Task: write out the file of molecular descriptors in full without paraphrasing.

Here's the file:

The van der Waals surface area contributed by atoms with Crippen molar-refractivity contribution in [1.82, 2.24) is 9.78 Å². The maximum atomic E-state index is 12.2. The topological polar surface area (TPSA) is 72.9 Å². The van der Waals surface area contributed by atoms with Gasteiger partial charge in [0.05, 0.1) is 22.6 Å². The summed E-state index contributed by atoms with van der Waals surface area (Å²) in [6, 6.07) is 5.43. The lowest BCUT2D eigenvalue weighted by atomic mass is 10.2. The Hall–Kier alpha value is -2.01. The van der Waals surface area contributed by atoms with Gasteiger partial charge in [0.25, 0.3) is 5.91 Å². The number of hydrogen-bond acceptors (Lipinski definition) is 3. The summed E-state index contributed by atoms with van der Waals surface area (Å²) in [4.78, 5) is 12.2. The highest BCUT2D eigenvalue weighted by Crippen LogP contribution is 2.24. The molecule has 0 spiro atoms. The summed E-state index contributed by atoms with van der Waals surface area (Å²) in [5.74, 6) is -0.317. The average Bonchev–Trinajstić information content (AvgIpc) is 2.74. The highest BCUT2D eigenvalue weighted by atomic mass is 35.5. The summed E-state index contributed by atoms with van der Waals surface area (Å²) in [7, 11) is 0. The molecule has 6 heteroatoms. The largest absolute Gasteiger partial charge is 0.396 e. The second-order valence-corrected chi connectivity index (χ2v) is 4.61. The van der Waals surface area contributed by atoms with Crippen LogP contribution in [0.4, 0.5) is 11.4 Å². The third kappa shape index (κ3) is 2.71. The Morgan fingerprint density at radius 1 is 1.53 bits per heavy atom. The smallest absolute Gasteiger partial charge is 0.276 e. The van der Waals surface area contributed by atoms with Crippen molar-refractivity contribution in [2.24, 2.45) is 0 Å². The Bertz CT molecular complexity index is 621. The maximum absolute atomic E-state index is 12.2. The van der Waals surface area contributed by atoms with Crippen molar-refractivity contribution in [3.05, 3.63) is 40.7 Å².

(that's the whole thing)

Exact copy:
The van der Waals surface area contributed by atoms with Crippen molar-refractivity contribution in [1.82, 2.24) is 9.78 Å². The maximum atomic E-state index is 12.2. The topological polar surface area (TPSA) is 72.9 Å². The van der Waals surface area contributed by atoms with Gasteiger partial charge in [0.05, 0.1) is 22.6 Å². The summed E-state index contributed by atoms with van der Waals surface area (Å²) in [6, 6.07) is 5.43. The lowest BCUT2D eigenvalue weighted by atomic mass is 10.2. The Hall–Kier alpha value is -2.01. The van der Waals surface area contributed by atoms with Gasteiger partial charge in [0.25, 0.3) is 5.91 Å². The number of hydrogen-bond acceptors (Lipinski definition) is 3. The summed E-state index contributed by atoms with van der Waals surface area (Å²) in [4.78, 5) is 12.2. The highest BCUT2D eigenvalue weighted by Crippen LogP contribution is 2.24. The molecule has 0 spiro atoms. The summed E-state index contributed by atoms with van der Waals surface area (Å²) in [5.74, 6) is -0.317. The average Bonchev–Trinajstić information content (AvgIpc) is 2.74. The highest BCUT2D eigenvalue weighted by atomic mass is 35.5. The summed E-state index contributed by atoms with van der Waals surface area (Å²) in [7, 11) is 0. The molecule has 6 heteroatoms. The largest absolute Gasteiger partial charge is 0.396 e. The second-order valence-corrected chi connectivity index (χ2v) is 4.61. The van der Waals surface area contributed by atoms with Crippen LogP contribution in [0.4, 0.5) is 11.4 Å². The third kappa shape index (κ3) is 2.71. The Morgan fingerprint density at radius 1 is 1.53 bits per heavy atom. The smallest absolute Gasteiger partial charge is 0.276 e. The van der Waals surface area contributed by atoms with Crippen molar-refractivity contribution in [2.24, 2.45) is 0 Å². The Bertz CT molecular complexity index is 621. The maximum absolute atomic E-state index is 12.2. The van der Waals surface area contributed by atoms with Crippen molar-refractivity contribution in [3.05, 3.63) is 40.7 Å².